Gender is a hot topic these days.
I think a lot of what we see today is people rejecting the traditional structures that have reigned supreme in the past. This is true of economic institutions, race relations, and yes, gender constructs.
Much of this is awesome, but we also have to be careful not to throw the baby out with the bathwater. Our ancestors certainly weren’t perfect, and we should absolutely shave off the bad parts of our tradition in pursuit of true equality. But we should want to keep the good parts of our history—and sometimes, it’s hard to know where to draw this line.
With that said, I want to talk a little bit about gender identity and how opening the door to new gender categories can be both a positive and a negative thing. Before writing me off as a bigot or a transphobe, please hear me out.
The good parts of opening the door to gender fluidity are obvious to me. The typical stereotypes of men and women are rigid and limiting, and being more open to more feminine men and more masculine women is obviously a sign of progress. I have even written a piece on gender fluidity and why it’s a step in the right direction.
When it comes to gender, I think we should all be trying to uncover both the masculine and the feminine within ourselves, and cultivating this holy balance within the domain of our own experience. Maybe this means dressing a certain way or asking that people refer to us differently—but what we should always remember is that we are doing this for ourselves, not other people.
What we should really want is to transcend identity altogether—to think about personal identity as little as possible. The problem that I see with the trans movement is that it puts all emphasis on identity in an effort to move beyond previous gender classifications. For instance, Bill C-16 in Canada, which was just passed recently, forces people to use compelled pronouns for transgender people (there are about 58 pronouns on Facebook and counting). Those who fail to use the correct pronoun risk criminal punishment.
So, we want to transcend gender identity so badly that we create an endless multiplicity of gender classifications and criminalize anyone who doesn’t use them properly? Does anyone else see the irony in this? It is completely contrary to the goal of being more open about gender fluidity and identity. This seems like a step too far.
I say, don’t be so concerned with identity. I can already hear the outcry: “Oh, easy for you to say as a white cis-male!” Yeah, but not at all. I’ve had a serious chronic illness for the past five years, and it has deeply impacted my identity and sense of self-worth. My illness is not something that is obvious to people, so I don’t really get the sympathy that I might like. I am in a constant state of discomfort and debilitation, and it has been a long process to adjust how I feel on the inside within the dynamics of the outside world. It’s f*cking hard, but if I were to become bitter about it, then I would lose my will to live.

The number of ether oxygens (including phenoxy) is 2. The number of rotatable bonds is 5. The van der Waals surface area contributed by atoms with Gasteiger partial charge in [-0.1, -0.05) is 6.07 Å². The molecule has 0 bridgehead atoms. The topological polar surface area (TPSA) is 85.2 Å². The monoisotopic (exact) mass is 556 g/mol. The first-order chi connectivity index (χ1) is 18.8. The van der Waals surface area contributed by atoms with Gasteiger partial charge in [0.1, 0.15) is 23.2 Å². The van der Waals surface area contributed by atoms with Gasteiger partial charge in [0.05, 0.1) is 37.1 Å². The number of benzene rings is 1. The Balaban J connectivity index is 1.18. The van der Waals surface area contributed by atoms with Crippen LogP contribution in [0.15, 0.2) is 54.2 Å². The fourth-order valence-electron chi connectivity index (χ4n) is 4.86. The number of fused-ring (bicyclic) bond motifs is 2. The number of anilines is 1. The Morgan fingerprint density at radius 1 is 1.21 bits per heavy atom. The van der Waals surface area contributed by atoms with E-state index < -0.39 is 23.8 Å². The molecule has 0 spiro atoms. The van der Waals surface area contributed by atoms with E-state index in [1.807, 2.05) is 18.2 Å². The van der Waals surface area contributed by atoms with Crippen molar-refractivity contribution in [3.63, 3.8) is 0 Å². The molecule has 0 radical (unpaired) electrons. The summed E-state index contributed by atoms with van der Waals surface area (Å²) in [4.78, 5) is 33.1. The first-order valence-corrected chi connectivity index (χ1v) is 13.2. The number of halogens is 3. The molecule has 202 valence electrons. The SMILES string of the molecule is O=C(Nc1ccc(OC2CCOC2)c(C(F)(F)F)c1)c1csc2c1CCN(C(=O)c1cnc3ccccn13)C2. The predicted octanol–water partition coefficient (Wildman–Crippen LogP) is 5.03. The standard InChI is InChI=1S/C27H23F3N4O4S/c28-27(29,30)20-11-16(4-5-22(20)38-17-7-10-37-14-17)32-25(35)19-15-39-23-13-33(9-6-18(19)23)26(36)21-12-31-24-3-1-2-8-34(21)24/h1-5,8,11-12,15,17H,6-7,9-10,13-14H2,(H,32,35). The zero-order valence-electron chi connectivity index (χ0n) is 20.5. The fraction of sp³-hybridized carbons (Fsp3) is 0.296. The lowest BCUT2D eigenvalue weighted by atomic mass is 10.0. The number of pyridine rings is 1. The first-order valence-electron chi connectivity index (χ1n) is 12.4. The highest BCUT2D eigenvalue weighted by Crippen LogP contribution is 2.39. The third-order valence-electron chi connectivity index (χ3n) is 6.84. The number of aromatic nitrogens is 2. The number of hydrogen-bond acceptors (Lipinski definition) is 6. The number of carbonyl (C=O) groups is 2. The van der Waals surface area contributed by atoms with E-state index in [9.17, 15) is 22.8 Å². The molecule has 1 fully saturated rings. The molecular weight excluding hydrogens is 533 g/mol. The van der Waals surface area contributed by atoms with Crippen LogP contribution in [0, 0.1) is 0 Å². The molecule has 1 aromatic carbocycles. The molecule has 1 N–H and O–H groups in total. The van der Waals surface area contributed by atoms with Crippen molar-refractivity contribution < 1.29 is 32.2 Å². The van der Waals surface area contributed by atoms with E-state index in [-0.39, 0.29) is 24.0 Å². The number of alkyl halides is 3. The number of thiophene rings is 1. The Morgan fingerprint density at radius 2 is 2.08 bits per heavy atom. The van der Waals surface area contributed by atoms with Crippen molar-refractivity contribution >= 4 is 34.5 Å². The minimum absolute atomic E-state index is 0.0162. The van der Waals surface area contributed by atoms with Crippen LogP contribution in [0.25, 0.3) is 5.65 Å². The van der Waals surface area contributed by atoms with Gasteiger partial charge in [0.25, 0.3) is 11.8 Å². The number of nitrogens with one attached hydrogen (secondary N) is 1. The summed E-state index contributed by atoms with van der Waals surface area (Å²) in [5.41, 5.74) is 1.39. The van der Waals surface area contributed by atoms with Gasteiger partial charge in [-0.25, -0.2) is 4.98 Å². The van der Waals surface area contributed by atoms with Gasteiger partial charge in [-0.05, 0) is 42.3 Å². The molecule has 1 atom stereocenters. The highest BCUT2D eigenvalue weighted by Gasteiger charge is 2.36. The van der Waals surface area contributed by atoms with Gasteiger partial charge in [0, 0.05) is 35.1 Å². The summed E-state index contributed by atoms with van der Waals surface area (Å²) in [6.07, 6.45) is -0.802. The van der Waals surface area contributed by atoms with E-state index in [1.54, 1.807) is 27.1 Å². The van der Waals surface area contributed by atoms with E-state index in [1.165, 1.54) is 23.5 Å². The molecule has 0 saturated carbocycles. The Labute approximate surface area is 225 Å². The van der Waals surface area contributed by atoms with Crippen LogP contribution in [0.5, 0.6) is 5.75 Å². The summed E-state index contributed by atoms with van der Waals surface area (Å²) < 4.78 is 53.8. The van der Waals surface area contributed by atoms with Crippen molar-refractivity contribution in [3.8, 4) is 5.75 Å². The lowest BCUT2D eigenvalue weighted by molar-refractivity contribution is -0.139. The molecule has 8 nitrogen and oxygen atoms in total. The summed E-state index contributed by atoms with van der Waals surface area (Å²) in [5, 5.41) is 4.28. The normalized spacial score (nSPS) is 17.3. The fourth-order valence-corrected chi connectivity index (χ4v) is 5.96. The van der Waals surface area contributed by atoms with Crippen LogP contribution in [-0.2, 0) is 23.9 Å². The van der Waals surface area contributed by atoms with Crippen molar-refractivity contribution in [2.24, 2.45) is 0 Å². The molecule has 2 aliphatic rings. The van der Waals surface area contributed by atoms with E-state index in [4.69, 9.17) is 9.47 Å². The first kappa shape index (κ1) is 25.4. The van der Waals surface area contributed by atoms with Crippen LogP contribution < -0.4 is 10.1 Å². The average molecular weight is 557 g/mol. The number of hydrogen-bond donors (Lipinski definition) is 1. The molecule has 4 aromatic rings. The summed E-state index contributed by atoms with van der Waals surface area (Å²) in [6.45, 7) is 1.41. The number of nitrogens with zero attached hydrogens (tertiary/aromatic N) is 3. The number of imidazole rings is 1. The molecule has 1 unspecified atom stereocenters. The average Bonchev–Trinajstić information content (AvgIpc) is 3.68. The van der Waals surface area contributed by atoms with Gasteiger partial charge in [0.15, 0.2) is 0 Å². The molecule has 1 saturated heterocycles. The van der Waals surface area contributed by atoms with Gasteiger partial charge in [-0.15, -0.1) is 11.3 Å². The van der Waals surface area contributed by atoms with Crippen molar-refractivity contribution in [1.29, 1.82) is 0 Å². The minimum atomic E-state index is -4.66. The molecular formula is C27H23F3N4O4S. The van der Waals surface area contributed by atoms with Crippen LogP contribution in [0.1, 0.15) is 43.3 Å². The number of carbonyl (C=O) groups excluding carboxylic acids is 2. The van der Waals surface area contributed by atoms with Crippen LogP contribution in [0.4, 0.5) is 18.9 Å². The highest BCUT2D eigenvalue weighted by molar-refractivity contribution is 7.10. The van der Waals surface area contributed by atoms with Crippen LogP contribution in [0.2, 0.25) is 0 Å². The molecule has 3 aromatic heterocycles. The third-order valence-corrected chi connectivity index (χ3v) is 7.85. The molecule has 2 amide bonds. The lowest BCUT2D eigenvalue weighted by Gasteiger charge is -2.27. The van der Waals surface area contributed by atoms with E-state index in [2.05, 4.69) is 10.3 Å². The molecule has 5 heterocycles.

I’ve had to learn to accept that the outside world is not always going to tend to me, and I need to go inside of myself for solace when times get tough.
This illness feels like someone is constantly sticking a needle into my bones and extracting the very marrow of my being out of me. It is like having my essence sucked out of me constantly, while still trying to move around in this physiological shell that I now call my body. I haven’t been able to fall back on any sense of identity, so I’ve had to dig much deeper to find a reason to live and be happy. Through meditation and self-inquiry, I have learned to see past my ego and connect with my essence, the quality of pure consciousness that dwells beneath the movements of the ego. I have found that when I can see beyond my ego, I feel love and gratitude for all things.
There’s no need to endlessly seek identity.
Gender fluidity is definitely a good thing, but strongly imposing gender identity upon the outside world totally defeats the purpose. Let’s move past this emphasis on conceptualized identity, and just be what we are: human. That’s all I have to say about it.
To sum this up:
1. We want to improve culture, without getting rid of the good parts.
2. Gender fluidity is a good thing, but it doesn’t mean we should do away with all gender categories.
3. We should be supportive of those who choose to transition from one gender to another, or identify as being somewhere in between genders, but changing our use of language only reinforces gender identity (the very things we want to transcend).
4. Let’s cultivate our essence so that we don’t give too much power to the ego or its endless desire to seek identity. Don’t politicize your way into being an a**hole.
Author: Samuel Kronen
Image: Ted Eytan/Flickr
Editor: Callie Rushton
Copy Editor: Travis May